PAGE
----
Wednesday 18 September 2013


"A writer of dictionaries, a harmless drudge that busies himself in tracing the original, and detailing the signification of words."  That was how Dr Samuel Johnson described himself after spending nearly a decade assembling one of the great dictionaries of the world.  He was/is known widely as Dr Johnson but he never earned it in the normal way, although he was eventually given an honorary doctorate by Trinity College Dublin when he was in his mid 50s.  Like everyone of his generation he had two birthdays OS and NS to take account of the change (in the United Kingdom) from the Julian to the Gregorian Calendar on 14 September 1752.  So Johnson was born on 7th Sept 1709 (OS) but the day was/is generally celebrated after 1752 on 18th September.  For example, his birthplace Lichfield is having a knees-up this weekend.

And to show that  Lexicography is alive and well and living in Chicago, check out Erin McKean and her on-line meta-dictionary wordnik, which offers a word-a-day.  But then so does Anu Garg at AWAD.  McKean's Law aka Muphry's Law: "Any correction of the speech or writing of others will contain at least one grammatical, spelling, or typographical error." been there, done that.

No scientist today working on whatever sort of contract, would tolerate the privations that Johnson endured at the centre of a life in letters.  His great indignant rolling polemic against his 'patron' the Earl of Chesterfield "Is not a patron, my lord, one who looks with unconcern on a man struggling for life in the water, and when he has reached ground, encumbers him with help? The notice which you have been pleased to take of my labours, had it been early, had been kind: but it has been delayed till I am indifferent and cannot enjoy it; till I am solitary and cannot impart it; till I am known and do not want it." calls forth a Wildean "I wish I'd said that", and serves to illustrate how his rich pals imagined that he could live on air and invective.

Johnson was famous for other things, like his opinion of The Giant's Causeway "Worth seeing? yes; but not worth going to see; or his eulogy to our own Oliver Goldsmith "No man was more foolish when he had not a pen in his hand, or more wise when he had" a sentiment echoed in verse by David Garrick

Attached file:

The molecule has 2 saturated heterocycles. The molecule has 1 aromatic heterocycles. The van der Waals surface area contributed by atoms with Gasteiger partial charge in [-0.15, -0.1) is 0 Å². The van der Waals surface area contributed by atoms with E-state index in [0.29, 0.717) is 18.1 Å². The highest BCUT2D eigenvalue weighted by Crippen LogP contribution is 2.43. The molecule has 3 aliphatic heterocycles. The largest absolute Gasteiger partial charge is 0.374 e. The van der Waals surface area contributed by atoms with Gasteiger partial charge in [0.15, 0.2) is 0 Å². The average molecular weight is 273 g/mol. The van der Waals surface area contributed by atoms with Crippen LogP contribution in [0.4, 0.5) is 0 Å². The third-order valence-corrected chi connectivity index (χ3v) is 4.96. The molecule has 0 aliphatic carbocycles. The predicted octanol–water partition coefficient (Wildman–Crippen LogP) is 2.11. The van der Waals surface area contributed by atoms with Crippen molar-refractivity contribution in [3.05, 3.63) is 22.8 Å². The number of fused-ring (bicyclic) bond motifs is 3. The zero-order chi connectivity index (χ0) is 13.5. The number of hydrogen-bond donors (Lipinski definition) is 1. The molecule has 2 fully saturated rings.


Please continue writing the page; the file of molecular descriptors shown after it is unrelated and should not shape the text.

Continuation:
"Here lies Nolly Goldsmith, for shortness called Noll,
Who wrote like an angel, but talked like poor Poll
and his bewildered contempt for Scotland through which he was dragged by his friend and biographer James Boswell: ". . .the noblest prospect which a Scotchman ever sees, is the high road that leads him to England. But it is dictionary that we credit and excerpt today.

COUGH A convulsion of the lungs, vellicated by some sharp serosity.
DEPUCELATE: To bereave of virginity. 
NETWORK Any thing reticulated or decussated, at equal distances, with interstices between the intersections.
OATS A grain which in England is generally given to horses, but in Scotland supports the people.
PATRON One who countenances, supports or protects. Commonly a wretch who supports with insolence, and is repaid in flattery.
PENSION An allowance made to any one without an equivalent. In England it is generally understood to mean pay given to a state hireling for treason to his country.

And for dessert, less you think that Johnson's is the only dictionary with a sense of humour:
ECLAIR A cake, long in shape but short in duration (Chambers 20th Century).

Viva la Arts Block!

1 comment:

  1. You need a dictionary to read the dictionary...vellicated, serosity, reticulated, decussated, intersticed! Where's your globish gone??